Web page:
Empowering Students with Permaculture Gardens in Swaziland
The Lubombo region of Swaziland faces two major challenges. The first relates to climate: the region has an abundance of arable land but receives minimal rainfall. The drought makes it difficult to grow nutritious food. The second major problem is the high prevalence of HIV, which has devastated the health, nutrition, and economic security of the people of Lubombo and Swaziland as a whole.
In the last few years, local homesteads in this rural area have struggled, as most people do not have access to the nutritious vegetables needed to maintain good health. Orphans and otherwise vulnerable children (OVC) affected or infected by HIV have an especially difficult time. On top of sickness and malnutrition, OVC are often heads of their households and have no source of income. The Bantwana Initiative aims to help these young people and improve nutrition in Lubombo by providing training and materials for garden construction.
Sixteen year-old Nothando is a student participating in Bantwana’s permaculture garden project. She is the eldest child of three. Nothando’s mother, like many in the community, does not earn enough to support her children. “Some girls resort to relationships with ‘sugar daddies,’” says Nothando. “They get pregnant and drop out of school. Also, some students can’t perform well in class because they are too hungry to concentrate.”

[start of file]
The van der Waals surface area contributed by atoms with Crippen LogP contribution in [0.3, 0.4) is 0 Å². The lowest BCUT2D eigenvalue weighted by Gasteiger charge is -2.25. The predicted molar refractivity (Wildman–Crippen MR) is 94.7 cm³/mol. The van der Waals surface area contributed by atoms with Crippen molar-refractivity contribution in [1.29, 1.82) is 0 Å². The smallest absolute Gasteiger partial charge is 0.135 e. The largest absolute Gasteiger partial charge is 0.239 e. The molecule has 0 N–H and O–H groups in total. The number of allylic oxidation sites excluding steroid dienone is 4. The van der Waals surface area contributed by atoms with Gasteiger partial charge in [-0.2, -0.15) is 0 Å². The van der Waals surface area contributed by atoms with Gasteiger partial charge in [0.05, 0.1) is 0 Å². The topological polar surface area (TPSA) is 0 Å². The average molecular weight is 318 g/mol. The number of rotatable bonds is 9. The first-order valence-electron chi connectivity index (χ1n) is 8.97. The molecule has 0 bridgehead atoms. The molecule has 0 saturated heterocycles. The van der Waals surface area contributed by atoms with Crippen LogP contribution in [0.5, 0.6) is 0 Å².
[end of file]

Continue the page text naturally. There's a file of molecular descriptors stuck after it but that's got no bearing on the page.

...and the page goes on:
Nothando attended a Bantwana-organized permaculture workshop, where she learned how to start and manage a permaculture garden. These gardens generate income, provide nutritious food, and keep children—especially girls—from engaging in risky behaviors that compromise their future. In addition to these benefits, the permaculture gardening technique is cost-effective and environmentally friendly; conserving water, improving soil fertility, and producing 100% organic produce.
Bantwana supplies the materials to set-up the gardens and ensures the supply of seedlings, and caring adults such as teachers, guardians, and neighbors contribute time to maintain the gardens. With this support, Nothando’s garden has produced a significant amount of food and income for her family.
“I no longer give my daughter money; she makes her own,” says Nothando’s mother. “She is also helping to feed our family. The neighbors did not think the gardens would be a success. Now they buy vegetables from us!”
Bantwana has reached more than 100 homesteads and 3,500 students in 18 schools through its permaculture garden project. Having permaculture gardens both at home and at school allows rural students who had to rely on underfunded school feeding programs for their daily meal now have something to eat. These students can provide healthy meals for their families and sell vegetables to the community. They become self-reliant, productive, and less compelled to engage in behavior that exposes them to HIV.